If we do the work that we can do in this country, the work that we will do when John Kerry is president, people like Christopher Reeve will get up out of that wheelchair and walk again.

To be fair to Edwards, it takes a great deal of vision and intestinal fortitude to pursue stem cell therapy of either stripe. It takes bold visionaries with charismatic leadership styles to rally donors and benefactors to underwrite such a vision. Had Edwards qualified his remarks, he wouldn’t have drawn the fire that ensued. So here is that qualification.

To date, Geron’s limited human trial with ESC’s to treat spinal cord injury has not resulted in people getting up and walking, or any other demonstrable recovery of function in paralytics.

In Portugal, Dr. Carlos Lima has had some successes in taking ASC’s from the base of the patient’s brain and transferring them to the site of injury in the spinal cord (olfactory mucosa autografts) and actually getting people walking with various degrees of success. To learn more about this from the Journal of Spinal Cord Medicine, click here.

Where ASC’s stand in spinal cord injury may be likened to the Wright brothers at Kitty Hawk. Yes, we have modest sustained flight for the first time in human history. But we need to get to the level of Charles Linbergh’s trans-Atlantic flight.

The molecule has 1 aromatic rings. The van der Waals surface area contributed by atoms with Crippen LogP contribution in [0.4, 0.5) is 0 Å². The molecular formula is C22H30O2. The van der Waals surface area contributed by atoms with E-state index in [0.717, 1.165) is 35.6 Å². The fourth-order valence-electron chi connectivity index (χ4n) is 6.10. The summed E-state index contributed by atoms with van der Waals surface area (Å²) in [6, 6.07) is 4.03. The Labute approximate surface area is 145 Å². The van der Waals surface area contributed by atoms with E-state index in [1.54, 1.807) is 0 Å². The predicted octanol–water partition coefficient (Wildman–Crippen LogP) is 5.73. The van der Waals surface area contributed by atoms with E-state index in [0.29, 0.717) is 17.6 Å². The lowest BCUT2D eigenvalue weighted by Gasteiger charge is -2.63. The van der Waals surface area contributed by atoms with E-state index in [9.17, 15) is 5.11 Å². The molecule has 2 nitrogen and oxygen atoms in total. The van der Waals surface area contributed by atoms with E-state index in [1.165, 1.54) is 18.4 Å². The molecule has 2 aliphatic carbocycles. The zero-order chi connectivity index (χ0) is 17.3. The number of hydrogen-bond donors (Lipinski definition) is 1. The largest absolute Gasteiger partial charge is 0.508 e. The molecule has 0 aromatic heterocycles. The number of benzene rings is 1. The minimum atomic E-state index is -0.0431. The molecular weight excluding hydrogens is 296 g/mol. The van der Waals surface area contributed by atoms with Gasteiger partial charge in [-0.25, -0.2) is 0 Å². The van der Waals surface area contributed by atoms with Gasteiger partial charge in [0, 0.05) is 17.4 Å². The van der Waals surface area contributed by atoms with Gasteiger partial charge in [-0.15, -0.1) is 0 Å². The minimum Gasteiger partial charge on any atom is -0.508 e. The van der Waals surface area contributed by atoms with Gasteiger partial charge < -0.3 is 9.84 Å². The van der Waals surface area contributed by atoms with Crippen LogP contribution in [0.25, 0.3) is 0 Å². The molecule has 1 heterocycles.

That will take some doing.

There were several generations of technology that had to be born, each begetting the next, before the promise of Kitty Hawk became the reality of trans-Atlantic flight. ASC’s and spinal cord injury are on their way, while the ESC fleet remains grounded. It may well be that in time ESC’s will emerge as successful therapies. When that day comes, the therapies will have been built through the abrupt ending of millions of human lives in their embryonic stage of development.

Edwards may yet be proven correct, but such success will come at a terrible price that we will all pay at the civilizational level. To achieve that success will require the deadening of moral sensibilities to accept such high-tech cannibalism: civilization literally consuming their young.

Image via: vote29.com

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My article in today’s Headline Bistro.

As soon as scientists begin discussing the differences between embryonic stem cells, adult stem cells, induced pluripotent stem cells, and altered nuclear transfer, most non-scientists become overwhelmed by the technicalities and quickly lose their moorings in the ethical and funding debates. This is needless and easily cleared up with a simple analogy.

Imagine one is dining in a family restaurant and there are three different families, each with five children. Family A has children who are engaged in a food fight, screaming, and jumping about.

Family B has children who are generally very well behaved, but are given to bouts of restlessness and need to be spoken to by their parents.

Family C has children who are models of decorum, and who on their own have even taken it upon themselves to quietly clean up some of the mess left by other patrons.

That’s the stem cell war in a nutshell. Family A are the embryonic stem cells, wild and untamed, wreaking havoc everywhere they are introduced. They are beyond the ability of scientists to control, and have created tumors in animals during that phase of testing. There is one clinical trial underway in humans we shall return to in Part II.

Electron Micrograph of Early Embryo on the Head of a Pin